Switzerland's Fabian Cancellara pulled out of the Tour de France before the 11th stage on to be with his expectant wife.
Cancellara wore the yellow jersey for a week after winning the opening prologue on June 30, but with his wife expecting to give birth in the coming days the Swiss decided to end his campaign early.
"The decision to go back home is harder than you might expect," said Cancellara in a RadioShack team statement on Thursday.
"I am not only a bike rider," added the Swiss, a former four-time world champion and reigning Olympic champion in the time trial.
"I am also a husband and father with another baby on the way. It is my personal wish to be present when my wife Stefanie gives birth to our second child.
"That 'trophy' is more important than another Tour stage win or an Olympic medal. I already need to thank my wife for her patience with me during the last month in her pregnancy that has been difficult at times.
"The least I can do is to assist her in these difficult days."
Leaving the Tour early may also help Cancellara focus on the upcoming defence of his Olympic title. The time trial at the London Games will be held August 1.
Di Gregorio faces dope charges
Meanwhile, Cancellara’s fellow Tour de France cyclist Remy di Gregorio is facing charges of being in possession of unauthorised medical equipment following his arrest this week, a French magistrate said on Thursday.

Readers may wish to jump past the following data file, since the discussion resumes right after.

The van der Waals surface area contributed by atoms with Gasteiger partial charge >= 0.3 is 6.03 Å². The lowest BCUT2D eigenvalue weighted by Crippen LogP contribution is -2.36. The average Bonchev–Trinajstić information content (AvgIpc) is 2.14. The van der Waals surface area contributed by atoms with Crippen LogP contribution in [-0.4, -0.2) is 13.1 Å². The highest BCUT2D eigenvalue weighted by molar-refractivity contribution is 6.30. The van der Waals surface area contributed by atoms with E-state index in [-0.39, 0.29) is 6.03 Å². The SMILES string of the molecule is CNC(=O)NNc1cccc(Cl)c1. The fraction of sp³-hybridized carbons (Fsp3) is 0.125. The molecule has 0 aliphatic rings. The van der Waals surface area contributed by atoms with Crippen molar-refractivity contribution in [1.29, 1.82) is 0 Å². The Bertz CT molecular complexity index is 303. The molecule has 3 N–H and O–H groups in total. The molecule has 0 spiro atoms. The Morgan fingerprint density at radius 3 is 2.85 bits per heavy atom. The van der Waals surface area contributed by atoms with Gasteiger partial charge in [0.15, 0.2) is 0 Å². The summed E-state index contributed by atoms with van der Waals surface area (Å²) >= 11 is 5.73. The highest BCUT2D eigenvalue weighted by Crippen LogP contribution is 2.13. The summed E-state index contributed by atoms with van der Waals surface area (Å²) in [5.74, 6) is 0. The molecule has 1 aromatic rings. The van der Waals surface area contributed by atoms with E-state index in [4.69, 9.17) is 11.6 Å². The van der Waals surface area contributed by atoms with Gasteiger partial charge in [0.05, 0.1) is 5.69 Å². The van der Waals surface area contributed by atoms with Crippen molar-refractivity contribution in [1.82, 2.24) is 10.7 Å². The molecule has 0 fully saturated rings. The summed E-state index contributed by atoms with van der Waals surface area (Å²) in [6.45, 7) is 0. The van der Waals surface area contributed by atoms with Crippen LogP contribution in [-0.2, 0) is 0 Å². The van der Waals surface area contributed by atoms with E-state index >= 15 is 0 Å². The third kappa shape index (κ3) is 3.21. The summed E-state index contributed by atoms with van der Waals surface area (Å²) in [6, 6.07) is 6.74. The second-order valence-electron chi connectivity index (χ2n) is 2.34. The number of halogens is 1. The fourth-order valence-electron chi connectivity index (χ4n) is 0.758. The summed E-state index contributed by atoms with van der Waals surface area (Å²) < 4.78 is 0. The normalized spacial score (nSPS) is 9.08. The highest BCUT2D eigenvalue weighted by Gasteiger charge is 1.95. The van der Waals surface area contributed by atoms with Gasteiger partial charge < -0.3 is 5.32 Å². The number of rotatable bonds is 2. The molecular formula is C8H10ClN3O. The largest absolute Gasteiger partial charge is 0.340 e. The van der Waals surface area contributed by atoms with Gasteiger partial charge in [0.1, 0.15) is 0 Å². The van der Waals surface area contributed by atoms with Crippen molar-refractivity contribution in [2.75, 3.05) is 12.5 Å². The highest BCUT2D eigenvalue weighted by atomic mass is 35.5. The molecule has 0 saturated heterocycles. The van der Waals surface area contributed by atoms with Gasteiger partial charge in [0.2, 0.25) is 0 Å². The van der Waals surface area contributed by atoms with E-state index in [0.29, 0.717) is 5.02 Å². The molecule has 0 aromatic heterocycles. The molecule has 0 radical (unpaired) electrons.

The equipment concerned was a glucose injection kit, which requires prior medical justification during competition, Marseille magistrate Jacques Dallest said.
Di Gregorio, who has been suspended by his Cofidis team following his arrest on Tuesday and has dropped out of the Tour de France, admits receiving injections, but denies any charges of doping.
The 26-year-old French cyclist was arrested following a police raid at his team's hotel in Bourg-en-Bresse outside Macon in eastern France on Tuesday as part of an investigation into the organised trafficking of doping substances.
He was taken to Marseille for further questioning by investigating magistrate Annaick Le Goff, along with two other men, who were suspected of "having dealings" with Di Gregorio.
One of the two other men was released on Wednesday, but a 75-year-old man remained in custody along with Di Gregorio and he is facing charges of "using banned substances or procedures on a sportsman" and "the illegal practice of medicine."
At least four injections were carried out on Di Gregorio between the end of May and the end of June, Dallest said.
Dallest said other people would be questioned as part of the ongoing investigation but it was not a case of everyone at Cofidis being called into question.